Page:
Gubernatorial candidates Democratic Gov. Janet Mills and Republican Paul LePage participate in a debate, Tuesday, Oct. 4, 2022, at the Franco Center in Lewiston, Maine. The pair met up for their final debate on Thursday, Nov. 3, 2022. Credit: Robert F. Bukaty / AP

The final TV debate between Gov. Janet Mills and former Gov. Paul LePage started out hotter than their previous three meetings but followed the themes that have become familiar ahead of Tuesday’s election.

The Thursday debate was hosted in Portland by WMTW, WABI of Bangor and WAGM of Presque Isle. The Democratic governor has been favored in polls over her Republican predecessor, but the matchup between the longtime rivals has dominated the 2022 election cycle here.

After some more low-key meetings, the two pounced each other in their opening statements. Mills showed some aversion to details in forward-looking plans, while LePage stretched to avoid a key association with former President Donald Trump.

Confrontational opening statements mirrored the candidates’ week on the campaign trail.

At the end of a campaign that some have described as boring, this debate was a more confrontational one from the start. LePage has delivered an opening statement that connects his story of being homeless at age 11 to an understanding of how costs affect Maine families.

He put a finer point on it this week, noting a clip released by the Maine Republican Party this week of Mills likening inflation to a distraction. Her campaign said that the governor also noted policy responses to costs and called them a real issue.

“Maine’s next governor has to fight to lower the cost of living,” he said. “I did it once, and I’ll do it again.”

Mills responded by noting costs as “serious problems that require serious leadership.” She pivoted from that to some of the more controversial parts of LePage’s eight-year tenure, from his opposition to Medicaid expansion to a short 2017 government shutdown.

“We can’t go back to instability and infighting,” she said. “That stands in the way of solving problems.”

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Mills’ biggest non-answers came on thornier tax and energy questions.

The governor, a prosecutor by training, has looked to portray calmness and command of details during her debates with LePage. She has leaned on consensus policy responses, particularly the $850 stimulus checks sent to most Mainers earlier this year.

LePage has vacillated between criticizing Mills’ fiscal management and asking why she did not spend money on his policy initiatives, asking her Thursday why she did not cut the income tax by 40 percent retroactive to 2021. But she has been less comfortable in outlining specifics of her post-reelection plans.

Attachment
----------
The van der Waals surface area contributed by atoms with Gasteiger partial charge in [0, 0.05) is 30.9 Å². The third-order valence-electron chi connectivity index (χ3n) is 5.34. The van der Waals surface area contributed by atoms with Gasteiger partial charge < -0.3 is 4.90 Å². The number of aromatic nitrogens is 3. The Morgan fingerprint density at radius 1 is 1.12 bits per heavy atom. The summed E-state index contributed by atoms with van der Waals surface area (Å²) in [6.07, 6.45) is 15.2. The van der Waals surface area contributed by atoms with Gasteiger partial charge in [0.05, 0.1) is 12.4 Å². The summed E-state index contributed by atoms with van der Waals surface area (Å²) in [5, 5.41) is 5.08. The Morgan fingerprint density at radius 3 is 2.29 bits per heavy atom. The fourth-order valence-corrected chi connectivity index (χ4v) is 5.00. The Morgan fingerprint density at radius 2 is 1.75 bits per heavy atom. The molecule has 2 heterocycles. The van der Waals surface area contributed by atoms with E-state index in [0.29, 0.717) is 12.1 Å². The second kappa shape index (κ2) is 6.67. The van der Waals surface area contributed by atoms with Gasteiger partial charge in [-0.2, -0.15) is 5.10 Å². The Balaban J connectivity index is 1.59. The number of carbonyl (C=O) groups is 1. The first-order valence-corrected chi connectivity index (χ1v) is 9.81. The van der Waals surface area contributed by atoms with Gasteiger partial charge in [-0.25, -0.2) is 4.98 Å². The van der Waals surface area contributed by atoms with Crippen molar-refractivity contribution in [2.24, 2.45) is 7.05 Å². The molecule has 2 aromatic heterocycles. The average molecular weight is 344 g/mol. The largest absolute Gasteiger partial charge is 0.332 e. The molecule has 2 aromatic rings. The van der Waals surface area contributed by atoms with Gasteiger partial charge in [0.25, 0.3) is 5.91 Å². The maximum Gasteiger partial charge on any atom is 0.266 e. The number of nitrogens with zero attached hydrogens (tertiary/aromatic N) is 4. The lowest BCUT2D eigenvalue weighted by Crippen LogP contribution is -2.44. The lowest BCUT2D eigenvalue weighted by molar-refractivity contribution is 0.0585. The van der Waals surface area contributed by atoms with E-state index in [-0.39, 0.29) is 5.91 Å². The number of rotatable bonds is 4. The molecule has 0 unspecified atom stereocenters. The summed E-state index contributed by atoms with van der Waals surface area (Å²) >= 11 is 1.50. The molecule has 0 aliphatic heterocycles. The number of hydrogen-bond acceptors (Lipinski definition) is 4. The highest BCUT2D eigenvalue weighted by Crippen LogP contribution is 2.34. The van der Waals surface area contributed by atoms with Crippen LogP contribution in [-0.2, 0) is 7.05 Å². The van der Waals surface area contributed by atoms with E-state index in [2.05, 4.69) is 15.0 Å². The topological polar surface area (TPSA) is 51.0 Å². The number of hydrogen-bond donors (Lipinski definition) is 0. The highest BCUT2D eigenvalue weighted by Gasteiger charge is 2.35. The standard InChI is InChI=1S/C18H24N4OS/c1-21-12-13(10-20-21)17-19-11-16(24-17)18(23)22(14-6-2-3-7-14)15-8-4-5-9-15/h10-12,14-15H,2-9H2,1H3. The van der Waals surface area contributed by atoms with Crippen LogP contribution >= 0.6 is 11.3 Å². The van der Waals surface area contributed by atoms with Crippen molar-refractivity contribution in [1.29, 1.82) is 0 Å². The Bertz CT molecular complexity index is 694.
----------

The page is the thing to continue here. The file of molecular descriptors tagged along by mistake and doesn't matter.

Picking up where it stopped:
When asked whether Maine’s recent run of budget surpluses fueled by federal aid meant taxes are too high and if she would propose lowering any of them, she avoided being pinned down and said the surpluses were “an indication that our budget is in balance.”

Mills also did not answer a question about whether or not she supports a progressive-led 2023 referendum bid that would replace Maine’s major electric utilities with a consumer-owned utility run by an elected board, even though she vetoed a similar measure in 2021. LePage clearly answered, likening the effort to socialism.

LePage tried to avoid an association with Trump by falsely saying he did not support a travel ban.

The former governor has had some uncomfortable exchanges on the topics of abortion rights and immigration. The latter one was more of a bugaboo for him on Thursday, when he continued to suggest that he could get asylum seekers to work faster than federal law allows.

It has been part of an effort to put forward a softer line on immigration that he did during his tenure, when he accused migrants of spreading infectious diseases. That has only gone so far, however, with LePage’s campaign criticizing Mills often for expanding state aid to more asylum seekers.

“There’s two types of politicians: There are talkers and doers,” he said on the work issue. “I will get it done.”

Mills shot back by noting that LePage had supported Trump’s 2017 executive order banning travel to the U.S. from a group of Muslim countries. He hailed it in a tweet at the time, saying Mills was speaking for herself after joining Democrats on a legal brief against the order.

“I did not support Donald Trump’s ban,” LePage said despite that. “What I support is legal immigration and having the federal government fix it and allowing people to go to work.”

Michael Shepherd

Michael Shepherd joined the Bangor Daily News in 2015 after three years as a reporter at the Kennebec Journal. A Hallowell native who now lives in Augusta, he graduated from the University of Maine in...